Nearly fifteen years ago I paid several visits back stage to talk with Otto Arco during his engagement at the old Federal Theatre here in Salem. Arco had spent much time in Paris and conversed with me in excellent French. He knew the Deriaz brothers very well and praised them highly. As a matter of fact his roommate was, I believe, Maurice (memory fails me, I say Maurice because he is the younger). Arco told me that among great athletes the Deriaz brothers were noted for their unbelievable resistance powers and a seemingly inexhaustible source of energy.
They were not only wonderful weightlifters and outstanding wrestlers, but they were first-class gymnasts, he informed me.
When Pierre Bonnes retired, his world’s champion title fell into the hands of the formidable Emile Deriaz.
Louis Chappellier, the then-secretary of a French weightlifting club, had a solid 222-lb. dumb bell made at his own expense. He presented this to Emile and asked him to train with the end in view of jerking this dumb bell left-handed to break the existing record. It was shortly after this in 1908 that Emile succeeded.
Like most of the old time weights, it is impossible for many lifters to even raise this dumb bell off the floor with one hand, but an athlete of recent times succeeded in lifting it in a sensational manner. Who he is and how he lifted this dumb bell you will learn in the proper place.
It was Charles Batta who taught Emile the stunt of lying down and getting up with a dumb bell held at arms’ length overhead, a stunt which Deriaz could perform with 200 lbs.
Emile Deriaz died about a year ago, he was around sixty years of age. A few days before his death he entertained a few friends with a display of impromptu lifting with beer barrels. This recalled his strongman act wherein he used to lift at arms’ length overhead a barrel of around 250 lbs. In his heyday he had done much traveling to fill some very lucrative engagements.
Traveling as “The Modern Samson”, he allowed his hair to grow long. In later years he still retained his long curly auburn hair and big mustache; these, with his sharply trimmed chin-whiskers and wide shoulders, made him a very impressive figure.
He was given a funeral of great and length ceremony befitting to one of his importance and so loved and respected by friends and kin.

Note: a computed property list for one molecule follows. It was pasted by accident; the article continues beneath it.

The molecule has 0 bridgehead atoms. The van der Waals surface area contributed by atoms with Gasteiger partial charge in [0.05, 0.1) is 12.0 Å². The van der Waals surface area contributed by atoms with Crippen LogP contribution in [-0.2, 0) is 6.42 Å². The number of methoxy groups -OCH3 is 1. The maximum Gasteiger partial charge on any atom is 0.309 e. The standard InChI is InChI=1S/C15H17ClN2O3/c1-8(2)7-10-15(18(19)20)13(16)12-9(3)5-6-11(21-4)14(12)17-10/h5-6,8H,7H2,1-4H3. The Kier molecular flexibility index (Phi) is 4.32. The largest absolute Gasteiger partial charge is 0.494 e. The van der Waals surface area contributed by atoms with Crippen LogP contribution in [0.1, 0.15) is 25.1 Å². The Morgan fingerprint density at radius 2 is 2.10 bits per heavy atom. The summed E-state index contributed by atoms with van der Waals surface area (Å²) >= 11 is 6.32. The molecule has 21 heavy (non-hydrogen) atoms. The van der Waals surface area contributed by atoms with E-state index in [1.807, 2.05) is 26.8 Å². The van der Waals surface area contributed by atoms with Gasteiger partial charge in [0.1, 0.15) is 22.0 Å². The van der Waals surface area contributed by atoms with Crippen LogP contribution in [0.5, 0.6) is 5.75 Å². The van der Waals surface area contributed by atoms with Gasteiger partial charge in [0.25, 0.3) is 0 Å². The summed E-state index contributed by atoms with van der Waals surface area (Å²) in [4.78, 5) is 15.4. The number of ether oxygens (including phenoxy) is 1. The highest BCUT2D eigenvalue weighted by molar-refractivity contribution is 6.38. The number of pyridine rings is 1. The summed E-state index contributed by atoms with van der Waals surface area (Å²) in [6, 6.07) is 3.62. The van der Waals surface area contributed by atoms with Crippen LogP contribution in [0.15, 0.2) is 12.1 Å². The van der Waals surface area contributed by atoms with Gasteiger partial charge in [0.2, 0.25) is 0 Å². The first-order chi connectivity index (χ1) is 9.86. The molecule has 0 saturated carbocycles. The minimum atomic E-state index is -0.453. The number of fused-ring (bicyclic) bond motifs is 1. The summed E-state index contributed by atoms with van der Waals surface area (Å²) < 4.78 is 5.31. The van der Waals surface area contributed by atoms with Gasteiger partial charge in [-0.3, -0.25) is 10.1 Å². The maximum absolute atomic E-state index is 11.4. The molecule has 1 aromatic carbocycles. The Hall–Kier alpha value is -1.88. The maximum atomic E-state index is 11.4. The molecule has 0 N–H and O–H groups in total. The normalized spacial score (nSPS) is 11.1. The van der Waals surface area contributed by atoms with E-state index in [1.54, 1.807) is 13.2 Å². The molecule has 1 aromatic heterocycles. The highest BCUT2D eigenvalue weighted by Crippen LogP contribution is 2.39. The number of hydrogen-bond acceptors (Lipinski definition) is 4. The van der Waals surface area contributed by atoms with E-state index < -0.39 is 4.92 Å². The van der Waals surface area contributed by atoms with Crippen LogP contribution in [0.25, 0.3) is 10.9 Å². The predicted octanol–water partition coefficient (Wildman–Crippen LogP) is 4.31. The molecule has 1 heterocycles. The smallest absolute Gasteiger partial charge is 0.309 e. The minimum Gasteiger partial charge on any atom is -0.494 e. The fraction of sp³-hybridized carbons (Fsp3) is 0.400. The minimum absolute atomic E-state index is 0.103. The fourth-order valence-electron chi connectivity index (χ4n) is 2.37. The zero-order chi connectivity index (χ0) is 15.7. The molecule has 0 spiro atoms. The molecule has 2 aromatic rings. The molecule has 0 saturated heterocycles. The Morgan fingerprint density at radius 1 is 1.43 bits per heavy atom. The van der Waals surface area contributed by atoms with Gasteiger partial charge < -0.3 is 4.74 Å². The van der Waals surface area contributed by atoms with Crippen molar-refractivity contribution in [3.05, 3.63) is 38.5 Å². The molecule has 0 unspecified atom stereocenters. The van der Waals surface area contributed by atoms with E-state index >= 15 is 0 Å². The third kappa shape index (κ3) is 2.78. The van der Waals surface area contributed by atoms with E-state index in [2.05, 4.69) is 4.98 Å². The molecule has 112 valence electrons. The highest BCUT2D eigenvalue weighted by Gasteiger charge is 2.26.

And so on that 4th day of April, 1939, when his body was reduced to smoke and ashes there passed another of that colorful clan whose names are linked in the romance of the iron game.
Charles Rigoulot’s records are too well known to be reviewed at this time. Without competition he succeeded in establishing record poundages that make a very difficult target for his successors to shoot at. After defeating the great Cadine, he smashed record after record. He was all the time more outstanding because during his heyday there was none to give him competition; singlehanded he took the weightlifting world by storm and established a new era in the iron game.
Even if his records are broken the name Rigoulot will be remembered. Never again will the iron game see one man capable of establishing a new record for things and capturing public fancy by his audacity and by his swift and effective treatment of the old order of weightlifting standards.
I mentioned a dumb bell made for Emile Deriaz for the purpose of breaking the existing left-hand dumb bell jerk. As you know Emile succeeded in performing this feat in 1908.
This dumb bell weighs 222 lbs. and like many of the old time weights it presents difficulty in certain ways of lifting. This particular dumb bell, I understand, has defied being picked up with one hand by some very strong men. Charles Rigoulot is one of the very few that succeeded in picking up this weight with one hand – not only this but Charles with the utmost ease snatched this weight with one hand.